Subaru 2012

I created the above vehicle for a 101-level class I teach team. It’s all Photoshop’d. No 3ds Max or anything (yet). The project, in its second round, is an “Ad Agency” simulation where 60 students are divided into 3 groups. Each group is them divided into a select number of AE’s, CD’s, Project/Traffic Managers, Print Designers, Illustrators, Copywriters, Web Designers, Animators / Engineers. Unlike the prior simulation, each group is now competing to build “the most innovative marketing strategy.” I’ll hold on how we’ll quantified “innovative.” Instead, focus on this:

1. I, the client, presented a futuristic Subaru.
2. Information concerning the vehicle, beyond a brief overview, was provided only when questions were asked. The goal here to force interaction.
3. A recap of the information presented was not posted to the course blog. The rationale here being that they had to document everything.
4. They were given 1-week to complete the exercise.
5. At the end of the exercise the AE’s and CD’s have to present. -Plus any team member they see fit to join them.

Now for the vehicle…which is the fun part. From a visual standpoint, I lightly modified the original Subaru 2008 Outback while also adding pieces from an Audi, BMW, and VW. Don’t forget the digital painting of course. The result is this fictitious, 2012 electric Outback. Features? Here’s a few:

  • ARC3 Power System; Batteries comprised of living cells coupled with milithium which delivers energy via Power Transfer Fibers (PTF) coated in an aqueous membrane
  • 245-horsepower moderated by Si-DRIVE performance management system
  • 440-mpc (1-hour charge time)
  • AWD
  • Wireless Power Transfer (for charging)
  • HUD Display
  • Keyless entry and push button ignition
  • Proximity Sensors
  • Electro Chromatic Glass (Luminosity Reactive Tinting)
  • Aprilla OS (An open-source operating system which bundles a variety of features)
  • Tri-Xenon High-Density Discharge headlamps w/ Adaptive Front Lighting System
  • Ventless Climate Control
  • Between-compartment rail system (slides from front cab to back)
  • Five colors plus a reskinning package

Additional fictional branding included:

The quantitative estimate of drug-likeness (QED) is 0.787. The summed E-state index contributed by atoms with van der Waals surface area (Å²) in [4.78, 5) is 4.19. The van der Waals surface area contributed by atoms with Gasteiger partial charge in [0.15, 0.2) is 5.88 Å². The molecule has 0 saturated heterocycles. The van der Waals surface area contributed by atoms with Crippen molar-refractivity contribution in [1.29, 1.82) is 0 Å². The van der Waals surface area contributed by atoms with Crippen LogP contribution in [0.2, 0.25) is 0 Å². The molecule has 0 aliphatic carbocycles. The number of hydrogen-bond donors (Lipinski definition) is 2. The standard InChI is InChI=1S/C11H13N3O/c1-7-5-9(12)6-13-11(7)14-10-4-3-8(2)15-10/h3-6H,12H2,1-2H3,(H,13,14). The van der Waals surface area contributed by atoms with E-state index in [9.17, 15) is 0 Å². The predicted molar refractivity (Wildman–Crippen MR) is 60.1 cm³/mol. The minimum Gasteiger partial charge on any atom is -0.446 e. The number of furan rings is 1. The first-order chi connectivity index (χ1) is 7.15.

• Aprillaâ„¢ OS is an open-source operating system which bundles a variety of features ranging from voice recognition, navigational system to the linking of portable devices and media delivery. Due to the open-source nature, a library of software applications (like the iPhone) would be available to owners. Example: “Parental Controls” allowing parents to “dial-down” the vehicles horsepower and other performance characteristics for when teenage drivers are behind the wheel. “iMechanic” notifies owners of upcoming maintenance or other issues and displays authorized mechanics in the areas. “Grocery IQ” pairs with RF sensors to inventory groceries onboard and share the info with other applications that track items purchased for home.
  • Stewardâ„¢ is protection likened to On-Star but also provides tracking information to local rescue.
  • Cloudâ„¢ is a subscription-based service for bridging the vehicle’s computer to global networks.
  • Capricornâ„¢ is an independent, subscription-based energy provider. Members, for as little as $20 a month, have access to wireless power networks. Meaning your vehicle can actually charge while you’re driving it. Kinda like if your cel phone’s signal was piggy-backed by an actual charge.

Misc. items:

$2,500 of the cars total $22,000 cost is an “Eco-Deposit” which the buyer receives back when the vehicle is returned for disposal or declared “totaled” by an insurance company. Subaru then recycles and/or harvests portions of the vehile for additional uses.

The “reskinning package” gives anyone the ability to personalized the vehicle -thus expanding the market to those unlikely 20-somethings in addition to businesses and government agencies (e.g. “Mobile DJ,” “Small Business Promotional Theme,” “Law Enforcement and/or Emergency Response,” “State Park,”). How do you reskin it. Magnetic panels.

…there’s more. But that’s enough for now. How valuable is this type of exercise to students? We’ll see. Traditionally I’ve found that I, like many instructors, easily spend more time building an assignment than many students spend on it. This one is certainly no exception. I guess I’ll see what happens this Friday when they present. Sometimes results from these projects tell you whether you should continue foregoing a social life in exchange for creating something bigger than those “Write an Essay about…” assignments. Meanwhile, I so want this vehicle to exist.

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